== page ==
Making a List

An agenda lets you negotiate with confidence.
Magazine Contributor
2 min read

This story appears in the May 2005 issue of Entrepreneur. Subscribe »

Entering a negotiation without a clear list of what you want is like driving cross-country without a map. To negotiate well, you must first know your agenda. There is no better way than to write it down.

Step back, and think about your deal. Brainstorm: List what you want, and list what you don't want. Be specific. Then, group and prioritize these items into categories--points you must have, those you'd really like to have and those that are insignificant. Find a friend or colleague to be a sounding board, or consult a professional or other resource to learn what is customary in a transaction like yours.

This advice may seem trite, but don't skip it. It's surprisingly powerful. For one thing, your checklist will keep you from missing a key deal term or concession. It also lays out your bottom line. But even more important, having specific goals will give you the focus, energy and self-confidence to negotiate on your terms. In business, attitude can be everything. The strength that comes from knowing what you want will give you power when you sit down at the negotiating table.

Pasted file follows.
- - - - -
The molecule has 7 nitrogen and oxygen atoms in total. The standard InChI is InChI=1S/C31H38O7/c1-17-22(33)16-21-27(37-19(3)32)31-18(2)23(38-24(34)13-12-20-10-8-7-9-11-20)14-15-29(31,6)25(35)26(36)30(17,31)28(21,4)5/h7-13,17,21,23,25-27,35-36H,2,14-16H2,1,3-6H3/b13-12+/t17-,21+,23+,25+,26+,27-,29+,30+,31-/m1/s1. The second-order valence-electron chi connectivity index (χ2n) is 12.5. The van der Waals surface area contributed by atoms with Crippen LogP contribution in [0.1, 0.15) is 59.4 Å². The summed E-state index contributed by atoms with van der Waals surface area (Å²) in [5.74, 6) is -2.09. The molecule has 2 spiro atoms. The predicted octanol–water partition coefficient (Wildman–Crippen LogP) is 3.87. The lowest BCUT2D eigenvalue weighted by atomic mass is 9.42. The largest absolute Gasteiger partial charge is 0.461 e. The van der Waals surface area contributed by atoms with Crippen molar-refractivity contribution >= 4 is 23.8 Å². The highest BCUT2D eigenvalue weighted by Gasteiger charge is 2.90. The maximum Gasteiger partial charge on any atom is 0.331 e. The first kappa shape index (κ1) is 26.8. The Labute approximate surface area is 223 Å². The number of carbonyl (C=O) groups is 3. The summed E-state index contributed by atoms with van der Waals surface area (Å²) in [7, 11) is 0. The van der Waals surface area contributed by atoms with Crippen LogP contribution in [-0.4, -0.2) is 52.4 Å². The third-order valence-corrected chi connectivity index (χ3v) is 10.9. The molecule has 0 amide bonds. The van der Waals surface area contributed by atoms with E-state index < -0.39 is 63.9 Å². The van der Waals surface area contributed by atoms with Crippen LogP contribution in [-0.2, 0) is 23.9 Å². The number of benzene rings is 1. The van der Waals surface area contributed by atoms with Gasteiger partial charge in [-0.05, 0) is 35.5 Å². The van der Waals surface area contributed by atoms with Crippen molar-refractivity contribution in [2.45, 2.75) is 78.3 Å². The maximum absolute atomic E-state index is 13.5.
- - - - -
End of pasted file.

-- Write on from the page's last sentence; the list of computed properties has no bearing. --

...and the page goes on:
A speaker and attorney in Los Angeles, Marc Diener is author of Deal Power.

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